lindenau (october 16, 1813)

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INTRODUCTION
The battle of Lindenau (October, 16) was the western section of the battle of Leipzig, the climatic culmination of the autumn campaign in Saxony. In 1813, Leipzig was the hub of ten major roads. Three of the roads approached the city from the west, merging into a single road at Lindenau that passed across the Elster and Pleisse Rivers on a series of bridges (5 principal and six minor ones) and causeways, forming a natural bottleneck. Lindenau was the only real withdrawal route for Napoleon, but for some reason (maybe political Austrian considerations) the Allied did not choose to block the Napoleon's exit to France.
The only major Allied unit in the zone was the Gyulai's weak III (Austrian) Corps, a force very inadequate to the task. The defence of the area was commended to Margaron's Leipzig garrison, with the help from the Quinette's brigade from the 4th Heavy Cavalry Division and from the very diminished Bertrand's IV Corps.
The OOB’s, maps and and narrative have been taken form the Nafziger’s and Smith’s books and the 3rd Military Mapping Survey of Austria-Hungary.(See Bibliography). The Scenario is designed for ‘one half’ Napoleon’s Battles, with a ground scale of 1”:50 yards and 1 figure:60 men.
This Scenario is figuht with the 3rd Edition of Napoleon's Battles.

TABLE-TOP ADAPTATION
 

 NB Scenario for Lindenau
Nafziger map Table map
     
 The battlefield
The French deployment at Lindenau


DEPLOYMENT

French
Arrighi, the Leipzig garrison (Le) and the Quinette's cavalry (2B/4HC) are on the table at the start of the game. The IV Corps units will arrive from Leipzig, in march column formation, by the D3 end-road in the following order:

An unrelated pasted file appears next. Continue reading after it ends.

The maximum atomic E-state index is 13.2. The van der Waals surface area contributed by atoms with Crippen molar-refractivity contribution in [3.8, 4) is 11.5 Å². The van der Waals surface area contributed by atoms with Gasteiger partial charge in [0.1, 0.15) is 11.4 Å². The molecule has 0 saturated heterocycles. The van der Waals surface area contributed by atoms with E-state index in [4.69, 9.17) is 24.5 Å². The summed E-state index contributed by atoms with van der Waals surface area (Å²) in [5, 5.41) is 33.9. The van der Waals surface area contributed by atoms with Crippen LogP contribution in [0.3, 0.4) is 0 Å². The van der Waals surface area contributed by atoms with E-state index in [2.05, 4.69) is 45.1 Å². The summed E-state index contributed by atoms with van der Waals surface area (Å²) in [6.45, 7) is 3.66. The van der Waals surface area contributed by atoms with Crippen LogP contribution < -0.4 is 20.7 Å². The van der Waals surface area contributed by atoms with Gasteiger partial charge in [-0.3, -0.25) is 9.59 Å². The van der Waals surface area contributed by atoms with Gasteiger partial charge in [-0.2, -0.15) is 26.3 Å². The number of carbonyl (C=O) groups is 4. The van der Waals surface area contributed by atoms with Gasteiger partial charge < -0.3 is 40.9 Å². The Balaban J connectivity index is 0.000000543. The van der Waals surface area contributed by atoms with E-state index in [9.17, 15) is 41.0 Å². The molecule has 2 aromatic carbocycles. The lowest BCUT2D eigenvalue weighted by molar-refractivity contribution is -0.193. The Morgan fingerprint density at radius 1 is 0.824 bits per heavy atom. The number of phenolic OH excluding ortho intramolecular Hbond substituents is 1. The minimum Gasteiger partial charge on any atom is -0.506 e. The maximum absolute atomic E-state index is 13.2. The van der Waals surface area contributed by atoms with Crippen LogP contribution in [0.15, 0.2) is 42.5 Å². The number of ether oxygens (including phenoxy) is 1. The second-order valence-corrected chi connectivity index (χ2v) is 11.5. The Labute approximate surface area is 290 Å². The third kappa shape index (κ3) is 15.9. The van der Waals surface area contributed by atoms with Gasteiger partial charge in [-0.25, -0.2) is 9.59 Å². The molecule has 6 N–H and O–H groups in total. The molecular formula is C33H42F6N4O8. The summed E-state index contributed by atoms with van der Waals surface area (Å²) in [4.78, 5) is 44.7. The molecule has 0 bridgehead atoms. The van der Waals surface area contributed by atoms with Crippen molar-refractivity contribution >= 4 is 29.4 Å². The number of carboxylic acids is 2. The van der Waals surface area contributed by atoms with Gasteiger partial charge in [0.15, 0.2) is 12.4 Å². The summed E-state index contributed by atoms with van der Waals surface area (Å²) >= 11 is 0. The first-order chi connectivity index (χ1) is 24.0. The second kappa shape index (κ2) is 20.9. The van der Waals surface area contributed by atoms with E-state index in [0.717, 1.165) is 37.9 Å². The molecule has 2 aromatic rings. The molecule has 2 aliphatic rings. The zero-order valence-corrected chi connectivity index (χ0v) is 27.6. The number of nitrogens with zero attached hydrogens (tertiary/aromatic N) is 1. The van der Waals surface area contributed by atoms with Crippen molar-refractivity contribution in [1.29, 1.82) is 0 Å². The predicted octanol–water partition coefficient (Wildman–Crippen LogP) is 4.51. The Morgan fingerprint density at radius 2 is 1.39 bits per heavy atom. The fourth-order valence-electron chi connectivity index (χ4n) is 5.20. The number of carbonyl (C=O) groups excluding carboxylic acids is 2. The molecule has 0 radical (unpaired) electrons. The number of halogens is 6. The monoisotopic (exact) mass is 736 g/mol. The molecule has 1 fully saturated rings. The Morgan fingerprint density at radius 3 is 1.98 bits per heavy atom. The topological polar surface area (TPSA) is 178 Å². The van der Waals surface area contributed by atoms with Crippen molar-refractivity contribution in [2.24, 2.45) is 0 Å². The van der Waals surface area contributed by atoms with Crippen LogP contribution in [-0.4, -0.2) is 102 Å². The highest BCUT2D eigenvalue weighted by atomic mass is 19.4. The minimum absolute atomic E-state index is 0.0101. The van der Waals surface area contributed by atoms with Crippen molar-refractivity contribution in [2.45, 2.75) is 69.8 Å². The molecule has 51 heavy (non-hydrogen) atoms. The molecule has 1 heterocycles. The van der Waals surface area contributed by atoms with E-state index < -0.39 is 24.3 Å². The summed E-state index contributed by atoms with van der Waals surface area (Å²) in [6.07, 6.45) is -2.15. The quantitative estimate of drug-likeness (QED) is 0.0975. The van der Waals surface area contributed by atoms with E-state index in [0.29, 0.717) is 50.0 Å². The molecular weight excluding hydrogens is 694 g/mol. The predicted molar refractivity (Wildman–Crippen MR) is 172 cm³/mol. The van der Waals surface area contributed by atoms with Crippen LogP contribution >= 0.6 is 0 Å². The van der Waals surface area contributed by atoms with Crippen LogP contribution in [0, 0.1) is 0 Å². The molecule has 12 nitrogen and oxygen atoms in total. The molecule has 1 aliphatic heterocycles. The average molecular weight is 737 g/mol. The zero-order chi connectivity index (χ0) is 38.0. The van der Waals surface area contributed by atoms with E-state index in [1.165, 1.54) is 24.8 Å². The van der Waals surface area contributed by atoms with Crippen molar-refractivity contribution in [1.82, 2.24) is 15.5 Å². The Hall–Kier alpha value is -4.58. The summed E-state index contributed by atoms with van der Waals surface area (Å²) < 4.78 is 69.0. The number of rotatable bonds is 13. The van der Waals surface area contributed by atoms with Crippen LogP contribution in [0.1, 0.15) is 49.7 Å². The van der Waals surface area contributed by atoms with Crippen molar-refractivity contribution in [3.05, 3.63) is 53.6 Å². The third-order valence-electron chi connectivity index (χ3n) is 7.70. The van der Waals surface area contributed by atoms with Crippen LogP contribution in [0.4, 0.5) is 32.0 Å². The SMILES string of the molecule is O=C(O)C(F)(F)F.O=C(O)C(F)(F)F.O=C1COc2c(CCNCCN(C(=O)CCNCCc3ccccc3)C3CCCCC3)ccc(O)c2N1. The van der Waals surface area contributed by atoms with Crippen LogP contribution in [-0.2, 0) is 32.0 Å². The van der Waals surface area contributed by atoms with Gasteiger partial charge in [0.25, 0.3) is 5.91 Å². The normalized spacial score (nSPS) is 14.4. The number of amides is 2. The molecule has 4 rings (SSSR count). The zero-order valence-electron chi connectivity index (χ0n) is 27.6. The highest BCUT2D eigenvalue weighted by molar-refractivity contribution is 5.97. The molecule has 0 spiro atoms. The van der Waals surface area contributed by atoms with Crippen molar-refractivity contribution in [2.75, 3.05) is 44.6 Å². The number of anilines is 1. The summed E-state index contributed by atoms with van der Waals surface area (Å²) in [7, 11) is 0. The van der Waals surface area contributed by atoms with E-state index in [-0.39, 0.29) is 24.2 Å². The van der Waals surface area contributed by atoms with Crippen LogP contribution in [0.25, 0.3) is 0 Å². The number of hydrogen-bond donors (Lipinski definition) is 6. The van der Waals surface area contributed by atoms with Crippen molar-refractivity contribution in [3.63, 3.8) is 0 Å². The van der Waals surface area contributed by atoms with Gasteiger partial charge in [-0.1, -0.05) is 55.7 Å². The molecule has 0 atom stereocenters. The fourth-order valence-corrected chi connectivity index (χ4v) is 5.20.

12/IV 11.00 h ; 15/IV 11.30 h ; 29/LC/IV 12.00 h ; 38/IV 12.30 h ; Artillery Reserve (IV) 13.00 h.
The exact order of arrival within each division must be diced out. No unit can enter until the precedent one vacated the arrival point. The Generals always arrive with their first unit. Apply the OR 13.8.2 rule for Varying Time Arrivals
Austrian
No Austrian units
are on the table at the start of the game. Thre different variations of the Scenario are provided:
The non-historical easier way
Gyulai must to divide his command in three columns: left, right and center, comprised respectively from the 1st Brigade of the Liechtenstein's Light Division (1B/LD), the complete Crenneville's 1st division (1/III) and the bulk of the III corps (III) with the rest of the Liechtenstein Division and the Mensdorf's and Thielmann Streifcorps. The respective arrival turn and entry points are: B5 road 9.00 h; B1 road 9.00 h and A4 road 10.00 h
The semi-historical way
Similar to above, but the the entire (1B/2/III) brigade, including its divisional commander, is considered to be detached so it is not available.
The historical way
Similar to above, but the composition of the columns is the real devised by Gyulai (See the Scenario file for details)
In all the cases, infantry and artillery units can arrive in column or march column as desired. Batteries arrive limbered. The Generals always arrive with their first unit. Apply the OR 13.8.2 rule for Varying Time Arrivals.